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Muscadet has taken the high-quality, locavore-centric, casual dining scene by storm. Almost any decent café that serves raw oysters has one or two nice Muscadets on the menu, likely by the glass. Gone are the days when we need to devote an entire paragraph to tell you what it is not (not at all sweet, not in any way related to Muscat) and we can focus on what it is: Hands down one of the best values in super sunny, saline, mineral laden white wine. Of course success breeds comfort, and not all Muscadets that hit these shores are created equal. That’s why we search high and low for bottles like Stéphane Orieux’s instant classic. This bottle is a pitch perfect encapsulation of everything we love about Melon de Bourgogne grown on the schist heavy soils of Sèvre-et-Maine. And it has that other component we love about great Muscadet, it’s a total steal! Buy it by the case (and save 10%) and you’ll always have a perfect house white on hand.
Muscadet is a relatively large wine-producing region in the far western Loire Valley. Surrounding the ancient city of Nantes, its vineyards run right up to the Atlantic coast. The French have been drinking Muscadet as an everyday bistro white for many decades, and likely centuries, both in and outside of its home region. In general, the reputation was for solid, dry white wines that were totally fine and inoffensive. Of course, a few producers have been making more serious versions for many years, and those are exactly the domaines that first caught the attention of U.S. importers in the 1990s and early aughts. Though each had their own specific focus, they all began to implement sustainable and organic farming practices, reduce yields, and age their wines on the fine lees for longer periods of time. Later most also started using wild yeast fermentations and reducing the amount of added SO2.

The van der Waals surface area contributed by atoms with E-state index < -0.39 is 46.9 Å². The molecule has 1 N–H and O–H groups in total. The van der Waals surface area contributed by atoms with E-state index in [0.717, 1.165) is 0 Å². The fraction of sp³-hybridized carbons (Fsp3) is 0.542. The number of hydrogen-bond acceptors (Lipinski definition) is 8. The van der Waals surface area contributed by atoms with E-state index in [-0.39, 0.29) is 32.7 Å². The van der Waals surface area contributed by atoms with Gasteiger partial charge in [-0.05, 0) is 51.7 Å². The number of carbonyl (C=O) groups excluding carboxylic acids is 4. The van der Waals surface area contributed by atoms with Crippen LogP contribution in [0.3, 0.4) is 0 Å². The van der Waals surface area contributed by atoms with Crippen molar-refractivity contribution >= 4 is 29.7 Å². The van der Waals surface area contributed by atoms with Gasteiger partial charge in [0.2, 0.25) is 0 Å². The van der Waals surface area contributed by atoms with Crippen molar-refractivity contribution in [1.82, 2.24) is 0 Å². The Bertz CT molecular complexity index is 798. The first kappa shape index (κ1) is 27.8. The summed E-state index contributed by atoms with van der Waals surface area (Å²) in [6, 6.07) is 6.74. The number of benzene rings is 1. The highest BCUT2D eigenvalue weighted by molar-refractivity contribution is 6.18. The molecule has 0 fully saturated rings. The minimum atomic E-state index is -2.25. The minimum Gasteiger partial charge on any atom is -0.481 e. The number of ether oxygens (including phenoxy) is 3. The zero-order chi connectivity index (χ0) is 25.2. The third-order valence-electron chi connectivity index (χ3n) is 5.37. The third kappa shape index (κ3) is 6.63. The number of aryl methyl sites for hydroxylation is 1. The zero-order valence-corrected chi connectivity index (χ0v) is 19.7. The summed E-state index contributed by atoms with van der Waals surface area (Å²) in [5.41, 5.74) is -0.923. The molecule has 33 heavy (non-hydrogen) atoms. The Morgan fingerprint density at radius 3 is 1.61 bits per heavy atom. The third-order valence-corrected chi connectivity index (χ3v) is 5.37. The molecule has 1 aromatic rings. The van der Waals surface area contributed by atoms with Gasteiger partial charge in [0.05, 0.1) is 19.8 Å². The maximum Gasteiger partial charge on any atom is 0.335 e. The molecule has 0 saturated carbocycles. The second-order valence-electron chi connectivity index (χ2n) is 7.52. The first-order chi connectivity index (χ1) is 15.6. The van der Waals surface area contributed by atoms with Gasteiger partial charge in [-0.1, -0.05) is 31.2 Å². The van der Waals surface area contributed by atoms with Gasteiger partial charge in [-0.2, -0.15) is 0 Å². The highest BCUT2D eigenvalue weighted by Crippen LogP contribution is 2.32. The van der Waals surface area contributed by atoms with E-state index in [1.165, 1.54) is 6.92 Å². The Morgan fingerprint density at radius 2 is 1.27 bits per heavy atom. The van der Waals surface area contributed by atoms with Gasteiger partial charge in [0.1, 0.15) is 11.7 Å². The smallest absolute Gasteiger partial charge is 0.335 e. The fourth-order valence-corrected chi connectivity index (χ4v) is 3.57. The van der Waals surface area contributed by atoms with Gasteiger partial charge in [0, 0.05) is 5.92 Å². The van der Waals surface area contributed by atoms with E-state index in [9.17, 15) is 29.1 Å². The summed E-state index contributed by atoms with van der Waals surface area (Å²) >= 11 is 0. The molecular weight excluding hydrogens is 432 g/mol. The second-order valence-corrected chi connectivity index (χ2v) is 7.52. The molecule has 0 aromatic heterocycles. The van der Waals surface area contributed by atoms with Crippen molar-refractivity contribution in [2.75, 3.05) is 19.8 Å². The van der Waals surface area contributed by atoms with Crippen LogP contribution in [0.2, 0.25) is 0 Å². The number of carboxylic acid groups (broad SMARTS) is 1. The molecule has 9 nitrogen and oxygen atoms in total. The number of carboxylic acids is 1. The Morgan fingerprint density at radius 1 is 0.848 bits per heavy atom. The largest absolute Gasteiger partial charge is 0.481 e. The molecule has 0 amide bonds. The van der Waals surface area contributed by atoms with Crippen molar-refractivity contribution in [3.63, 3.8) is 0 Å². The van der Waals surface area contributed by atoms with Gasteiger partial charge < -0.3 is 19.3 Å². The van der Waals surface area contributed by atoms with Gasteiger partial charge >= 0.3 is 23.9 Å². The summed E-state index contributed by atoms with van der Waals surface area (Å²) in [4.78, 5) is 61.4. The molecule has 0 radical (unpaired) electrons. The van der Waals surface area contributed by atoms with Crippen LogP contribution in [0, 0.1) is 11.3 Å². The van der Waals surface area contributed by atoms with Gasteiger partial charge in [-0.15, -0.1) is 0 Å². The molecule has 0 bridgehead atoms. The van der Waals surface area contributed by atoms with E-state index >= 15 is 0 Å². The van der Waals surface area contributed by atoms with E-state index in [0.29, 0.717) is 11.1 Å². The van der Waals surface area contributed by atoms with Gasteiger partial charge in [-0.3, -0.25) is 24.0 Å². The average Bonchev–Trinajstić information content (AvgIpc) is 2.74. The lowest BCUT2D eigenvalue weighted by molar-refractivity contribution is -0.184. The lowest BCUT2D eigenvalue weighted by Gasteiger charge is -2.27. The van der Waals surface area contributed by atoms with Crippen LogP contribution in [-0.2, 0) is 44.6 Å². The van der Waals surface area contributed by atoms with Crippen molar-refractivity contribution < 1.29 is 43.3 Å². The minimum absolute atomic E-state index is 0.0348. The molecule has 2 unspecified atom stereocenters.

Joseph Orieux was a true pioneer as one of the first to begin implementing all of these quality minded changes back in the 1960s. His son, Stéphane, picked up where his father left off and has been considered one of the region’s long standing experts on organic farming. Indeed, the great Marc Olivier of Domaine de la Pépière, often consulted Stéphane on farming practices. The Orieux estate, Domaine de la Bregeonnette, makes a range of wines, but their calling card is the ultra classic Sévre-et-Maine. The family vines are around the village of Vallet, at the heart of this subregion which itself is considered the heart of Muscadet, what Italians would call the “classico” zone. Sandwiched between the Loire river to the north, and the Sévre river to the south, the special combination of alluvial deposits, limestone sediment, and rocky mica-schist make this the ideal terroir for the Melon de Bourgogne grape to produce super precise, super racy white wines that are oozing with minerality.
Melon, as its name suggests, was brought to this region from Burgundy centuries ago and is likely a cousin to Chardonnay, or Aligoté (or both). And you would be forgiven for mistaking Orieux’s perfectly balanced charmer for top tier Chablis or a Puligny-Montrachet. But there is zero oak on this wine, all the texture comes from aging sur lie in tanks. That said you can certainly treat it like your favorite white Burgundy! Serve it cool at around 45-50 degrees in an all-purpose or Burgundy stem and all the mouth watering flavors of barely ripe apples, lemon-lime zest, almond skin, white pepper, sea salt, and of course oyster shells come shining through. It’s a no-brainer with anything from the raw bar of course, and likewise for summer salads and cheese plates, but I would go a little outside the box and pair it with some baja style fish tacos. It really goes great with almost any white wine pairing, and is super tasty all by itself. Bottom line is you need a bunch on hand for the rest of the summer, the fall, and into 2024!
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